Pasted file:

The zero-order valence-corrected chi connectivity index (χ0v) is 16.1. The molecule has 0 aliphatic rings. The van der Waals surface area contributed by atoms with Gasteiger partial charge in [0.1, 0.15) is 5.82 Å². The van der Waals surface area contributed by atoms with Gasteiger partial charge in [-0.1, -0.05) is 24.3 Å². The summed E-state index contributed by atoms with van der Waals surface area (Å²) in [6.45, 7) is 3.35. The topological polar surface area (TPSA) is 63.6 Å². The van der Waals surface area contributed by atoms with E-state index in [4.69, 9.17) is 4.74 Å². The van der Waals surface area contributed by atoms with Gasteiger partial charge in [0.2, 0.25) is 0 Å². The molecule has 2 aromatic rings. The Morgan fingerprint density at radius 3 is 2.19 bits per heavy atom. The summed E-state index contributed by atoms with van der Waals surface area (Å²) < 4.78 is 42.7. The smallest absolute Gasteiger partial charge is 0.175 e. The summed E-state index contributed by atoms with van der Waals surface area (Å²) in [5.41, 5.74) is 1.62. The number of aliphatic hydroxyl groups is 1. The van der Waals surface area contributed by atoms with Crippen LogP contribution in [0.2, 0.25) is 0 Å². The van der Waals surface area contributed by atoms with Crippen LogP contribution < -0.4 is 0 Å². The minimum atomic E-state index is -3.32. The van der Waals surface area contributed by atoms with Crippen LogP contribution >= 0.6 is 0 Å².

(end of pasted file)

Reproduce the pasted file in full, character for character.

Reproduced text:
The zero-order valence-corrected chi connectivity index (χ0v) is 16.1. The molecule has 0 aliphatic rings. The van der Waals surface area contributed by atoms with Gasteiger partial charge in [0.1, 0.15) is 5.82 Å². The van der Waals surface area contributed by atoms with Gasteiger partial charge in [-0.1, -0.05) is 24.3 Å². The summed E-state index contributed by atoms with van der Waals surface area (Å²) in [6.45, 7) is 3.35. The topological polar surface area (TPSA) is 63.6 Å². The van der Waals surface area contributed by atoms with E-state index in [4.69, 9.17) is 4.74 Å². The van der Waals surface area contributed by atoms with Gasteiger partial charge in [0.2, 0.25) is 0 Å². The molecule has 2 aromatic rings. The Morgan fingerprint density at radius 3 is 2.19 bits per heavy atom. The summed E-state index contributed by atoms with van der Waals surface area (Å²) < 4.78 is 42.7. The smallest absolute Gasteiger partial charge is 0.175 e. The summed E-state index contributed by atoms with van der Waals surface area (Å²) in [5.41, 5.74) is 1.62. The number of aliphatic hydroxyl groups is 1. The van der Waals surface area contributed by atoms with Crippen LogP contribution in [0.2, 0.25) is 0 Å². The van der Waals surface area contributed by atoms with Crippen LogP contribution < -0.4 is 0 Å². The minimum atomic E-state index is -3.32. The van der Waals surface area contributed by atoms with Crippen LogP contribution >= 0.6 is 0 Å².